3 Steps to a More Colorful Watercolor Pallet

3 Steps to a More Colorful Watercolor Pallet

I have a confession to make, in my spare time I like to study drawing and painting. Please don’t tell my high school teachers this as I’m sure that hearing that would give them a heart attack.

My intention with this post is to share my study habits so that you might see something new or have a fresh idea, and thus become inspired to to find a new ways to fine tune your own craft. I think that it is super important to continually grow and stretch our boundaries, especially for illustrators.

Summary: Mixing colors, and figuring out how to utilize those mixes in a painting can be a daunting task to start with. I for one, have ruined more than one good drawing with the hap-hazard application of paint. Achieving a fuller understanding of how the colors work together on the is a nice place to start.

Source Material

One of the things that I’ve accumulated over the years are a bunch of instructional “how to” books. As with all things, some of these have been immensely useful,while others… not so much. One of the books that I’ve found a lot of value in has been the “Everything You Ever Wanted To Know About Watercolor” edited by Marian Appellof, which is where I am drawing this exercise from. The original source for this exercise is David Millard’s chapter “Getting to Know Your Colors: Mixing “Chickens.”

Getting To Know Your Friends

In watercolor learning the qualities of each of the colors can eventually become like second nature to you. With the application of some conscientious practice, you will begin to ‘instinctively’ know which paint to go for, and why. You’ll learn whether it’s a granular color, if it stains or not, and when you’re mixing colors on the fly, you’ll want to know how aggressive the color is when mixing with other colors. As you become more familiar with each color, your choices become more natural and deliberate.

Essentially this exercise is about systematically mixing a series of colors in pairs so that you will experience each paint and the qualities thereof.

Choose a Pallet

The first thing we’ll need are some colors to mix with. For my example, I intentionally used this small and simple pallet of colors:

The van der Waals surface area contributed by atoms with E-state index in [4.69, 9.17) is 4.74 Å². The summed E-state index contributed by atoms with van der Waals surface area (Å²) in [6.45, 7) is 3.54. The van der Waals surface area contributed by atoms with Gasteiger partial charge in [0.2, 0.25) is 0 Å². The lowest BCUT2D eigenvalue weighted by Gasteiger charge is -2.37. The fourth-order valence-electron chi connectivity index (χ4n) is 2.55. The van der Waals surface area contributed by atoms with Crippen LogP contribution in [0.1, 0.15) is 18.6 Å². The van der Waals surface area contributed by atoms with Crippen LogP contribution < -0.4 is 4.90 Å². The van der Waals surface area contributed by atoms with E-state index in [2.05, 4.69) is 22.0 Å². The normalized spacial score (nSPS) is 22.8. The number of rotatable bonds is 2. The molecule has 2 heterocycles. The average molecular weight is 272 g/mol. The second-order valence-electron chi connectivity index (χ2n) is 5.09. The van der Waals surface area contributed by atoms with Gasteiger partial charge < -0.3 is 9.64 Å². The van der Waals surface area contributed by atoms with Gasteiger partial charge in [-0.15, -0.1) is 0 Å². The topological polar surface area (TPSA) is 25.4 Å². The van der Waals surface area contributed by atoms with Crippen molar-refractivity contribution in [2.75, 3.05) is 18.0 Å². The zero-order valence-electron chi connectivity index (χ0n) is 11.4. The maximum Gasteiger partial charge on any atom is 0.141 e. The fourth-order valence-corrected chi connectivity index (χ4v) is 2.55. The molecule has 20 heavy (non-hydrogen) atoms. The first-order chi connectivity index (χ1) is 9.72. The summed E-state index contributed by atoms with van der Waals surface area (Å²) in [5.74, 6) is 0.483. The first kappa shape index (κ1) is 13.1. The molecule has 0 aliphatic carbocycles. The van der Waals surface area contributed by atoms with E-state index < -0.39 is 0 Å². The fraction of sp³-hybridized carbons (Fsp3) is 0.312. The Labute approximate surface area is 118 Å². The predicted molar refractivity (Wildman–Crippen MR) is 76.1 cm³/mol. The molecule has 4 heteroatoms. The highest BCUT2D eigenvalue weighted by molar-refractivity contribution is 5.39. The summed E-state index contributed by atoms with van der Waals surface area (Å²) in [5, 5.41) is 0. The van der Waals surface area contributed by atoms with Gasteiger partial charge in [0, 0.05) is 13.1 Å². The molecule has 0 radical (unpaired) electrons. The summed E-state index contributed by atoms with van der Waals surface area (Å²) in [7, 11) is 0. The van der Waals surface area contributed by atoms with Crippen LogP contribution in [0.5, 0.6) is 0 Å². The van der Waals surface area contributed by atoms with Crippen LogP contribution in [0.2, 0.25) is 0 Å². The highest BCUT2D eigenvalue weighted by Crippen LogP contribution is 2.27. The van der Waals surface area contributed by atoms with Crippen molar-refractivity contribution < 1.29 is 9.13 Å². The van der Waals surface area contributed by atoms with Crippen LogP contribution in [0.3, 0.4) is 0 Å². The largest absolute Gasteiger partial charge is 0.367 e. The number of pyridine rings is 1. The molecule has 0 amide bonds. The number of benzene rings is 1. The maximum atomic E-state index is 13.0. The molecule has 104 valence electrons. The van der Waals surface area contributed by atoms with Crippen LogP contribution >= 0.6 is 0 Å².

A basic pallet of colors.
A basic pallet of colors.
  • Cadmium Red
  • Permanent Rose
  • Cadmium Yellow
  • Turner Yellow
  • French Ultramarine Blue
  • Cerulean Blue
  • Cobalt Blue
  • Yellow Ochre
  • Raw Sienna
  • Burnt Sienna
  • Burnt Umber

You can see right away that these are mostly pairs of cools and warms of the primary colors, with some earth tones thrown in the mix.

The earth-tones are there to begin to explore creating gray’s. I’ll be building on this information in a later post, suffice it to say that one cannot overstate the importance of a good gray in a painting; Renoir anyone?

The Exercise:

So, let’s start with an end product, this next image is a page of my Warms and Cools all mixed together. I wanted to remember to match each color with every other color. Let’s see… did I miss any?

A Page of Primary Cool/Warm Mixtures

But this experiment is about the experience, right?! So let’s take a closer look with some step by step images to see the basic process of how these mixtures were made.

Bonus tip:

One important thing to note during this process is that it is important to use two separate containers for your water; a dirty water and a clean water. Part of the purpose of  this exercise is to create clear colors, and to do this it is best to clean the brushes in the dirty water, and then use the clean water to mix the colors with. It just wouldn’t do to try to mix clear colors with dirty water.

Permanent Rose

Step One: make a puddle of pure color.

Notice the tail of color coming down from the puddle, we’re going to use these to mix the colors.

Cobalt Blue

Step Two: make a puddle of a different color right next to the first one.

Notice how juicy the puddles of color are. We really want to set up a rich mixture by charging each of the colors with a lot of pigment. So become aware of the balance between the amount of water to the amount of pigment.

A Really Nice Purple Mixture

Step Three: Mix

I just take a swipe of color across the two tails and mix them together in a new third puddle of color. This has to be one of my favorite purples out there. The two cool colors of Cobalt and Permanent Rose really play well together. Not surprisingly they make a very cool purple.

Bonus Tip: